A beloved community space is set to receive a big upgrade in 2023, thanks to a new partnership between Access for All and City Farm SLO. The accessibility-friendly Garden for All program will provide universally accessible gardening and therapeutic horticulture spaces for students with disabilities, and is made possible by a first-ever Access for All (AFA) Grant.
AFA is a field of interest fund of The Community Foundation San Luis Obispo County that focuses on equal opportunities for people with disabilities. Since 2006, thanks to the generosity of Beverly and Bryan Gingg who kickstarted the fund, AFA has been recognizing individuals who work to make SLO County a barrier-free community.
The impact of the AFA to date is due in large part to a Cal Poly Professor emeritus and local advocacy advocate Paul Wolff. Mr. Wolff, a founding member of Access for All, once asked an important question to the AFA committee: can we do more to help build a more inclusive community? The unanimous response was “yes!” With the support of founder Beverly Gingg, the AFA advisory committee set to work on establishing a grantmaking program for the Access for All Fund.
The committee compiled reports from several local, statewide, and national organizations to identify common themes affecting the Disability community. Based on data analysis and lived experiences, funding priorities were developed for the Access For All Fund. These priorities address current and emerging needs of people living with disabilities in San Luis Obispo County and encourage local organizations to create programs in support of these needs.
Access for All Fund decided to prioritize organizations in San Luis Obispo County with programs that: • Focus on advancing access to health & wellness • Expand capacity for housing & home access • Create and support community participation / inclusion • Promote accessible workspaces and grow employment opportunities
“Digging, planting, and harvesting are therapeutic, hands-on activities that stimulate the mind and encourage team-building and collaboration,” says Kayla Rutland Executive Director of City Farm SLO. “Thanks to this grant from Access for All, more students in our community will benefit from learning these critical life skills, and will feel empowered to pursue their dreams.”
The grant will be specifically used to create wheelchair-accessible pathways, raised beds at varying heights, shade structures, a mobile classroom, cooking cart, and sensory garden.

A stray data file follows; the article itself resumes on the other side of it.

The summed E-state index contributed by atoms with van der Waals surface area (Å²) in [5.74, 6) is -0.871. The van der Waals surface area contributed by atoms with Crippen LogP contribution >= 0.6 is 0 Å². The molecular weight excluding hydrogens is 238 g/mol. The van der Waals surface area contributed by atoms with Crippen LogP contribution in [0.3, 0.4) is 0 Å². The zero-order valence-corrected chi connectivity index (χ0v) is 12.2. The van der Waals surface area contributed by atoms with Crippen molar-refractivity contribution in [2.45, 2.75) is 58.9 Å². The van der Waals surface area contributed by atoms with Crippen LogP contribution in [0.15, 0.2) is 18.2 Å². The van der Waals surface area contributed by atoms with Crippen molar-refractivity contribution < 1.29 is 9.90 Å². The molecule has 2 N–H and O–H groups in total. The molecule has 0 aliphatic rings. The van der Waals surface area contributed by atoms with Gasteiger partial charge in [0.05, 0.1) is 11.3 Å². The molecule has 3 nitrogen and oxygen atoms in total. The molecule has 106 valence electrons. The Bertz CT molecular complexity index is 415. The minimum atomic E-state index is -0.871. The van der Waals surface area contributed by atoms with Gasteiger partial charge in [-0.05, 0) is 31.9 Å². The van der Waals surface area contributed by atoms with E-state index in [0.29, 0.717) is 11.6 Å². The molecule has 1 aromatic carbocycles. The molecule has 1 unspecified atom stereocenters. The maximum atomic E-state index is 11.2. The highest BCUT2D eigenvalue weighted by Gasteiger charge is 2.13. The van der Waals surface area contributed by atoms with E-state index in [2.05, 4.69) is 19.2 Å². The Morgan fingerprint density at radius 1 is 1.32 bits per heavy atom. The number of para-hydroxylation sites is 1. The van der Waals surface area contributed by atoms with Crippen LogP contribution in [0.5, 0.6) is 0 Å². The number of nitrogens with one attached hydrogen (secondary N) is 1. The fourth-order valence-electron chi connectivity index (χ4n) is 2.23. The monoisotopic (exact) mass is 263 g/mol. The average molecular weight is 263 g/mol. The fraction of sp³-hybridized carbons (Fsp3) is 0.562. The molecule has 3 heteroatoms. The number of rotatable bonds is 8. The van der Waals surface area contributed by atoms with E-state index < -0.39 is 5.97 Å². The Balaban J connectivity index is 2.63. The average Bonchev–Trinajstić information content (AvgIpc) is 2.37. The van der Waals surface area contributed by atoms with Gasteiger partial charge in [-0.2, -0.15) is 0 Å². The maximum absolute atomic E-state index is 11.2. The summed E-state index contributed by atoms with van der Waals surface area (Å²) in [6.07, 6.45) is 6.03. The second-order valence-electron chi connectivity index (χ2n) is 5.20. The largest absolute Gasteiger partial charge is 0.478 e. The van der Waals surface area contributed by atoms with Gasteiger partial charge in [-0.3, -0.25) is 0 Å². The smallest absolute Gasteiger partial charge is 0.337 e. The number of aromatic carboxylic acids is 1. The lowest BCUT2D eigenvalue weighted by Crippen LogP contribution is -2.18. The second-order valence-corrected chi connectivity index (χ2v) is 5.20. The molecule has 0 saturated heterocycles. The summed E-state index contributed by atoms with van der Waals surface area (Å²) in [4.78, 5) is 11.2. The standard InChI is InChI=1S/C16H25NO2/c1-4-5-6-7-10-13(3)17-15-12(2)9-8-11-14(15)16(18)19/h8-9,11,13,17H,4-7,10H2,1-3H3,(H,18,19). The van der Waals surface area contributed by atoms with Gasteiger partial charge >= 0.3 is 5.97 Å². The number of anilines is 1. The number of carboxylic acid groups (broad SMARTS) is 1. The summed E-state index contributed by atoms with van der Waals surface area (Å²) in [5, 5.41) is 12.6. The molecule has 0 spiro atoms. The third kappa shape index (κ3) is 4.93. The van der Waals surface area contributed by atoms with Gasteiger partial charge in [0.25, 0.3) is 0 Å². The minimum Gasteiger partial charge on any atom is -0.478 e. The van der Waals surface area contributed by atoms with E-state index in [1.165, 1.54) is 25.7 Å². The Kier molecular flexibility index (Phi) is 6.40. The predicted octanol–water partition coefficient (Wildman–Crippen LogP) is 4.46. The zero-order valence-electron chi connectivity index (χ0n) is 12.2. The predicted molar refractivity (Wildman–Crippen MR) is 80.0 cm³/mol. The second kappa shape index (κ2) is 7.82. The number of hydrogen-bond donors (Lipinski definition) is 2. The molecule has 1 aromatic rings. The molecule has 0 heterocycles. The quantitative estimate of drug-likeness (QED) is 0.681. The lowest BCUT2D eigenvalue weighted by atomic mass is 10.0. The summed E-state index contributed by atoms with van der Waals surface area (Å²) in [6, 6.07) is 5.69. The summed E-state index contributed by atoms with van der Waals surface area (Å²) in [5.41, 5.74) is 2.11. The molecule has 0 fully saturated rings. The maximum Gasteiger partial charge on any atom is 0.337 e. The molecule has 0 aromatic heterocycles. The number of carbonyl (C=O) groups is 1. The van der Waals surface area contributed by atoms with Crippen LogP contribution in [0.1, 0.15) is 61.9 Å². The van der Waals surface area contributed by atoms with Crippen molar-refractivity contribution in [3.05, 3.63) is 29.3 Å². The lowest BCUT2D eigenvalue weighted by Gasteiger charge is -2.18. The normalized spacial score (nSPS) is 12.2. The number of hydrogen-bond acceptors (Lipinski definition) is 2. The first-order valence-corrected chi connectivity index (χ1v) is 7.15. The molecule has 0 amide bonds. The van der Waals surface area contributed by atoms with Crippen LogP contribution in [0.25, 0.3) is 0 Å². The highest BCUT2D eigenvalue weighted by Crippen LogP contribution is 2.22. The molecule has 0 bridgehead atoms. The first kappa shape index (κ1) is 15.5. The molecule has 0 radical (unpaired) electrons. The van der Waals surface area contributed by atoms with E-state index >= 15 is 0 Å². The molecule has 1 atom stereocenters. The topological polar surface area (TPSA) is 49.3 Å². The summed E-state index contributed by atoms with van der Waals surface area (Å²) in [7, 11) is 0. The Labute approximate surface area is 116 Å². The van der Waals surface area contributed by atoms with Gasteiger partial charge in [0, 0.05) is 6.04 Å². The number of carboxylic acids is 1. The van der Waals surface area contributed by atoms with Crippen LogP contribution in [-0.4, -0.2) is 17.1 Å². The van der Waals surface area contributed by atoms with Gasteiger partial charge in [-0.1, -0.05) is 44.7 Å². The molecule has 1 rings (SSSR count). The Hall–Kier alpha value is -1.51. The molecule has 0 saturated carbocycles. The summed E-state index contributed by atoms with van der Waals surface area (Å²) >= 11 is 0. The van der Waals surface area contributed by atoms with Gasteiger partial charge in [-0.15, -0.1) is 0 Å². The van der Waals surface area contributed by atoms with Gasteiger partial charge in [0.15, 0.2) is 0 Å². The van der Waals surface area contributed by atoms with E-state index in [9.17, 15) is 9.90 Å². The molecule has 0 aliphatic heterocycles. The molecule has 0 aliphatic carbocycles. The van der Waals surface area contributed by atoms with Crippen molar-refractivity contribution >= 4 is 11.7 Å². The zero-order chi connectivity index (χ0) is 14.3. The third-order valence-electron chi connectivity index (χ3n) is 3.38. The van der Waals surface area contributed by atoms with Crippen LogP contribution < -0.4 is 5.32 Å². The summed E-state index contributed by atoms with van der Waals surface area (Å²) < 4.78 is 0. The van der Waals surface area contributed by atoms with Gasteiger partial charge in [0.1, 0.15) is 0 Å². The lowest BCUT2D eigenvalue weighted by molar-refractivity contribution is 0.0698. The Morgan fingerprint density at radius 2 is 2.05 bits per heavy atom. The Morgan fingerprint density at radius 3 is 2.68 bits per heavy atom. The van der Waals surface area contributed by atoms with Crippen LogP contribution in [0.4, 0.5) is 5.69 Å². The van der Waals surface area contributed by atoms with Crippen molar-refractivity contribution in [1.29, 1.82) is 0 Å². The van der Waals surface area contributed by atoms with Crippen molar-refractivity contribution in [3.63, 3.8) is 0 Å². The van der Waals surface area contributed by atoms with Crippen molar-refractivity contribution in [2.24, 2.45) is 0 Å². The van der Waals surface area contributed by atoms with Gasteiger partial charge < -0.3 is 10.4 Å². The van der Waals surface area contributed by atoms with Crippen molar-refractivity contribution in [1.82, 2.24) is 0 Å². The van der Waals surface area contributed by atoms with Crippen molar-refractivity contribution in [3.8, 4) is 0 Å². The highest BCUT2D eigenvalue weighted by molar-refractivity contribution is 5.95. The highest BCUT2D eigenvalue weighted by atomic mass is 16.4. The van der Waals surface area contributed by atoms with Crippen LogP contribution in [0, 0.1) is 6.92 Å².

AFA is honored to support this program which supports community participation, inclusion and aligns with their mission to create an accessible community where people with disabilities have an equal opportunity to fully participate in all aspects of SLO County life.
To help build a more accessible SLO, donate to the Access for All fund HERE
To learn more about Access For All, contact program associate Alysia Krupsky HERE
Many families of children with disabilities require assistance to meet their children’s special needs. Founded in 2006 by Paul and Bridget Ready in memory of their son, Jack, Jack’s Helping Hand provides assistance to local children struggling with cancer, special needs, and disabilities in San Luis Obispo County up to the age of 21.
How do they do it? Jack’s Helping Hand fulfills requests for assistance with medical equipment, provides transportation, food and lodging for out-of-town appointments and procedures, and helps with medical bills when there are no other sources to cover these needs. Their team assists over 70 families each month locally, and when they travel for appointments, surgery, and chemotherapy outside of our county.
The Community Foundation San Luis Obispo County is grateful to support the work of Jack’s Helping Hand in the form of multiple grants. Various grants from our Foundation, the Alex Quaglino Family Fund, and Women’s Legacy Fund have successfully supported their Assistance Program enabling families to travel to specialty children’s hospitals for the best possible care, support the purchase of hearing aids, therapeutic braces, mobility devices, and supportive seating devices.
The Robert H. Janssen Foundation – a fund of The Community Foundation – has been a significant supporter of Camp Reach for the Stars, the no-cost summer camp for children dealing with cancer and their families. Located at Camp Yeager in Cambria, this family event is filled with activities, camping and plenty of opportunities for fun. The Camp aims to give all kids coping with cancer the chance to be kids—an experience often taken away or put on hold by the disease. It allows the children to shed the hefty “cancer patient” label yet be surrounded by others who understand similar experiences.